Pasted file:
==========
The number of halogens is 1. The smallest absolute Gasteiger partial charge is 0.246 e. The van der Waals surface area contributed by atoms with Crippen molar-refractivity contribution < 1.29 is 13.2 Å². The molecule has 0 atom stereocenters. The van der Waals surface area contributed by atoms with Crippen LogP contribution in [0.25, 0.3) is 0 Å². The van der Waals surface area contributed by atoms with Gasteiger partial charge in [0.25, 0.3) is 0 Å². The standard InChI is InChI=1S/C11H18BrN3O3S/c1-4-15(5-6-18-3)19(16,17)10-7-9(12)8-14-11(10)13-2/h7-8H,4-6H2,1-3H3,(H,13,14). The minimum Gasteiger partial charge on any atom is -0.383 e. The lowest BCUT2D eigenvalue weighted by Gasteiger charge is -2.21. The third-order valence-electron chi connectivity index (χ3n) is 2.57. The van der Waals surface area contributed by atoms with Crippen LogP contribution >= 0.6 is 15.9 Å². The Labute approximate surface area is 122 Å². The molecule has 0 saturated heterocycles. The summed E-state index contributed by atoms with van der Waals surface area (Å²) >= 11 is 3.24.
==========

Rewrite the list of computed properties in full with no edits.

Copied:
The number of halogens is 1. The smallest absolute Gasteiger partial charge is 0.246 e. The van der Waals surface area contributed by atoms with Crippen molar-refractivity contribution < 1.29 is 13.2 Å². The molecule has 0 atom stereocenters. The van der Waals surface area contributed by atoms with Crippen LogP contribution in [0.25, 0.3) is 0 Å². The van der Waals surface area contributed by atoms with Gasteiger partial charge in [0.25, 0.3) is 0 Å². The standard InChI is InChI=1S/C11H18BrN3O3S/c1-4-15(5-6-18-3)19(16,17)10-7-9(12)8-14-11(10)13-2/h7-8H,4-6H2,1-3H3,(H,13,14). The minimum Gasteiger partial charge on any atom is -0.383 e. The lowest BCUT2D eigenvalue weighted by Gasteiger charge is -2.21. The third-order valence-electron chi connectivity index (χ3n) is 2.57. The van der Waals surface area contributed by atoms with Crippen LogP contribution >= 0.6 is 15.9 Å². The Labute approximate surface area is 122 Å². The molecule has 0 saturated heterocycles. The summed E-state index contributed by atoms with van der Waals surface area (Å²) >= 11 is 3.24.